Let’s start with email, the most important means of communication for businesses today. Except for when everyone knows your email address; then it becomes a time sink to delete thousands of emails just to get to the handful that are important. How does this happen? It starts when you set up your email address for your company. You choose your domain along with a format so that everyone in the company has basically the same email. This looks professional but the downside is that it is very predictable. For example, email@example.com might be the owner while firstname.lastname@example.org might be the receptionist. Meanwhile, you can find the names of all of the key decision makers in your company on sites like LinkedIn, Facebook or Google search. Companies will happily give away contact information to lower level employees while not realizing that they are actually giving away every contact in the company.
You are playing with smoke and mirrors. If a salesman doesn’t know your email address, he or she is going to guess and they will likely figure it out by sending an email to the most common variations of email addresses that businesses use until they don’t receive a kickback email. The best bet is to have more than one email address. Have one that you use to get your work done and another that serves as a filter to catch all of the unwanted emails. Make your filter email predictable and easy to guess and use an uncommon variation as your important email. Additionally, you can also purchase another domain and use that for your important email separate from your web address domain. If a salesman is relying on guess work to get your email, it will be very difficult to put this together.
Problem #2: Phone/Voicemail
The second biggest issue is the dial by name directory and your personal extension. You may have hired the toughest gate keeper in the world but if a sales person knows your name and can use a dial by name directory, they might as well have your direct line. Even if you forgo the dial by name directory altogether, it is important to remember not to start your voicemail with “Hi, this is John Doe at extension 222” which accomplishes the same thing as far as any sales person is concerned. More often than this small human error, is the error built into your auto attendant that says “Hello, you have reached John Doe at extension 222. Please leave a message at the tone”.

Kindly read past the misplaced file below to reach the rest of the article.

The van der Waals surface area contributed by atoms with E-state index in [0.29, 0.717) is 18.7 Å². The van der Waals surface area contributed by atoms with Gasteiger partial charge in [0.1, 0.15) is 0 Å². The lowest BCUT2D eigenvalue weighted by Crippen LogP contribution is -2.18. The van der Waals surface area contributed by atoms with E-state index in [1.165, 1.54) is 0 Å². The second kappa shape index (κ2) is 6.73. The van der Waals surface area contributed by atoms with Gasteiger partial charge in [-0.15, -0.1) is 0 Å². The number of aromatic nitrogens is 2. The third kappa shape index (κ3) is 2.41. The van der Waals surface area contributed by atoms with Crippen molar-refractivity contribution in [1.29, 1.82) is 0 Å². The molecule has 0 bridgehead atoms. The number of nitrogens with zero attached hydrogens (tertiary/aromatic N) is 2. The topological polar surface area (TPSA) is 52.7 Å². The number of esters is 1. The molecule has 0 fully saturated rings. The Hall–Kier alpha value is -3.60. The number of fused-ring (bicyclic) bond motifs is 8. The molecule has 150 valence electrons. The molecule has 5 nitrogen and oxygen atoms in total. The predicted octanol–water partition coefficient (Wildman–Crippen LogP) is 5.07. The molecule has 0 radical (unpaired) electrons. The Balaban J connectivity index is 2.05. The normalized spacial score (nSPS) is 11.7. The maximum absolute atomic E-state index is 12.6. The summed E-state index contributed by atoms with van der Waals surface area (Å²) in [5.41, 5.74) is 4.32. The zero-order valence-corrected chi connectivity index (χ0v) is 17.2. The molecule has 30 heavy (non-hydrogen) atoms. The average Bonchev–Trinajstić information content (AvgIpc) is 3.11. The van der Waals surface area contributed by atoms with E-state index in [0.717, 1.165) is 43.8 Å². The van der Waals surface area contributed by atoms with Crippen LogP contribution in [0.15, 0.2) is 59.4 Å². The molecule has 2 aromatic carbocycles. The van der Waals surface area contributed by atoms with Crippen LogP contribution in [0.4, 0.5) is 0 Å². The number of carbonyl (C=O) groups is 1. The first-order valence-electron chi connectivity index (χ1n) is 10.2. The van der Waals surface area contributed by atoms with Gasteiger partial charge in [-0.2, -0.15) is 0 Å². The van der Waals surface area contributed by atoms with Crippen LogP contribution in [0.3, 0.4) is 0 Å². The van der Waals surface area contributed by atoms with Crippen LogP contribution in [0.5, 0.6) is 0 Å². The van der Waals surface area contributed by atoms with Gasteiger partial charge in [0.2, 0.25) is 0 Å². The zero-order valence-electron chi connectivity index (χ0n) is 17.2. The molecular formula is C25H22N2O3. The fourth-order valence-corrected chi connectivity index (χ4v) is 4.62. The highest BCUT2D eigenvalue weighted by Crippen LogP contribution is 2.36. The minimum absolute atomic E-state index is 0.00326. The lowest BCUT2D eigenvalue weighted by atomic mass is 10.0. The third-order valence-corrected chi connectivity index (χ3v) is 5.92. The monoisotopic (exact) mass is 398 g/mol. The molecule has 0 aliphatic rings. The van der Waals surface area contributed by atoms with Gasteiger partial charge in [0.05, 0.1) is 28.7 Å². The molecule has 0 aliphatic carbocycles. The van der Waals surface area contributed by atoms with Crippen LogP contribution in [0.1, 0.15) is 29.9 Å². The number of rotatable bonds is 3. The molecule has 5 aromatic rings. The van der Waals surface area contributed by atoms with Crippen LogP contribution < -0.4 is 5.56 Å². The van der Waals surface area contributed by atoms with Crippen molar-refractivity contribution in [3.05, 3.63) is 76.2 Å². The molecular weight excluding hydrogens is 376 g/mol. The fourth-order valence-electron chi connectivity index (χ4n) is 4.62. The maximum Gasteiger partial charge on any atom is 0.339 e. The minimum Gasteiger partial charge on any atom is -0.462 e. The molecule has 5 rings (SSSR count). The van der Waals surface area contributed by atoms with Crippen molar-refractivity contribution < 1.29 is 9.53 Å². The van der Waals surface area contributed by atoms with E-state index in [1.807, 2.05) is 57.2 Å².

If you are going to opt into the dial by name directory, you should make an effort to hide your name on all of your social profiles, especially LinkedIn, by setting your profile to private. Be sure that you are not giving away information for free by putting your email address and extension in your voicemail. Lastly, think carefully the next time you purchase a phone system and look at each feature to see how it may be used by a salesman to contact you. Many of these features can be customized, however, most of them are set to default which gives away the most information.
Problem #3: Social Media
Social media is making it very difficult to hide from people who don’t know who you are. It makes you look good to have a striking LinkedIn profile with lots of connections, but while you are advertising yourself, remember that that information is accessible to everyone. If a salesman stops by a company to leave some information and the gate keeper won’t give them the contact information for the decision maker, there is no need to lose sleep over it. It is more than likely that all the information they need will be right at their finger tips as soon as they log into their computer.